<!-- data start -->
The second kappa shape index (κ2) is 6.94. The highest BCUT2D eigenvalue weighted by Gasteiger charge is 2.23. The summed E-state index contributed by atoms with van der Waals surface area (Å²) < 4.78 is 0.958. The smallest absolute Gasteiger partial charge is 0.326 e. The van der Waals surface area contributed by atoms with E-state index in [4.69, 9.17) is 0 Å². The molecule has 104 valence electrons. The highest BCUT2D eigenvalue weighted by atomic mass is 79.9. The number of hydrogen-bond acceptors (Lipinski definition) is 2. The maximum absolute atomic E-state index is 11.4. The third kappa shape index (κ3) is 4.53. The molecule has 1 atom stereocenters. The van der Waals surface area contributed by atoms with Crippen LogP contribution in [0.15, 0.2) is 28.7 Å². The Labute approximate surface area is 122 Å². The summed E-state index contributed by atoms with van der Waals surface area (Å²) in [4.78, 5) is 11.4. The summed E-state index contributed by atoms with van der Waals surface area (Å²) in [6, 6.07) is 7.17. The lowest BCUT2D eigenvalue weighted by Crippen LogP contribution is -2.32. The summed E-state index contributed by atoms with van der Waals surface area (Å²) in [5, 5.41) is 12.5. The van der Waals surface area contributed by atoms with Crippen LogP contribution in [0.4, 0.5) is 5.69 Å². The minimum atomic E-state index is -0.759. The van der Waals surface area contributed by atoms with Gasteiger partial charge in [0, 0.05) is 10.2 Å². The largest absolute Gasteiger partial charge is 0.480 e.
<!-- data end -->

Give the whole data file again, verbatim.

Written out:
The second kappa shape index (κ2) is 6.94. The highest BCUT2D eigenvalue weighted by Gasteiger charge is 2.23. The summed E-state index contributed by atoms with van der Waals surface area (Å²) < 4.78 is 0.958. The smallest absolute Gasteiger partial charge is 0.326 e. The van der Waals surface area contributed by atoms with E-state index in [4.69, 9.17) is 0 Å². The molecule has 104 valence electrons. The highest BCUT2D eigenvalue weighted by atomic mass is 79.9. The number of hydrogen-bond acceptors (Lipinski definition) is 2. The maximum absolute atomic E-state index is 11.4. The third kappa shape index (κ3) is 4.53. The molecule has 1 atom stereocenters. The van der Waals surface area contributed by atoms with Crippen LogP contribution in [0.15, 0.2) is 28.7 Å². The Labute approximate surface area is 122 Å². The summed E-state index contributed by atoms with van der Waals surface area (Å²) in [4.78, 5) is 11.4. The summed E-state index contributed by atoms with van der Waals surface area (Å²) in [6, 6.07) is 7.17. The lowest BCUT2D eigenvalue weighted by Crippen LogP contribution is -2.32. The summed E-state index contributed by atoms with van der Waals surface area (Å²) in [5, 5.41) is 12.5. The van der Waals surface area contributed by atoms with Crippen LogP contribution in [0.4, 0.5) is 5.69 Å². The minimum atomic E-state index is -0.759. The van der Waals surface area contributed by atoms with Gasteiger partial charge in [0, 0.05) is 10.2 Å². The largest absolute Gasteiger partial charge is 0.480 e.